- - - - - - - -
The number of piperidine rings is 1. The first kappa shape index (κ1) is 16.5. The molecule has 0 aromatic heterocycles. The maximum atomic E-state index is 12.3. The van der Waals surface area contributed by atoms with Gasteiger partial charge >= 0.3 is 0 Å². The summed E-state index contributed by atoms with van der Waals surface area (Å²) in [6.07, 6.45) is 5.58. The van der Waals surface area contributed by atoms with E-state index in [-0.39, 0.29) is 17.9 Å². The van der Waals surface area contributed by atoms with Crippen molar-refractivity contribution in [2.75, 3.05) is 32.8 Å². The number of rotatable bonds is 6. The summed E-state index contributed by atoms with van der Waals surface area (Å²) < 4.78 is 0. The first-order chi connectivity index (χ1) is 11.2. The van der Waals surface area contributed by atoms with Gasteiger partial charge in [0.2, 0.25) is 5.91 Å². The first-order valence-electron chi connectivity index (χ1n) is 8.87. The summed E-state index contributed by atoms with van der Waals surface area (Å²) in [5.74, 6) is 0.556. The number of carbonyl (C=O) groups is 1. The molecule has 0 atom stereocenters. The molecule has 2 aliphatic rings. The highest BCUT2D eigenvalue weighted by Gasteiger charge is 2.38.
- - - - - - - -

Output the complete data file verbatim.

The number of piperidine rings is 1. The first kappa shape index (κ1) is 16.5. The molecule has 0 aromatic heterocycles. The maximum atomic E-state index is 12.3. The van der Waals surface area contributed by atoms with Gasteiger partial charge >= 0.3 is 0 Å². The summed E-state index contributed by atoms with van der Waals surface area (Å²) in [6.07, 6.45) is 5.58. The van der Waals surface area contributed by atoms with E-state index in [-0.39, 0.29) is 17.9 Å². The van der Waals surface area contributed by atoms with Crippen molar-refractivity contribution in [2.75, 3.05) is 32.8 Å². The number of rotatable bonds is 6. The summed E-state index contributed by atoms with van der Waals surface area (Å²) < 4.78 is 0. The first-order chi connectivity index (χ1) is 11.2. The van der Waals surface area contributed by atoms with Gasteiger partial charge in [0.2, 0.25) is 5.91 Å². The first-order valence-electron chi connectivity index (χ1n) is 8.87. The summed E-state index contributed by atoms with van der Waals surface area (Å²) in [5.74, 6) is 0.556. The number of carbonyl (C=O) groups is 1. The molecule has 0 atom stereocenters. The molecule has 2 aliphatic rings. The highest BCUT2D eigenvalue weighted by Gasteiger charge is 2.38.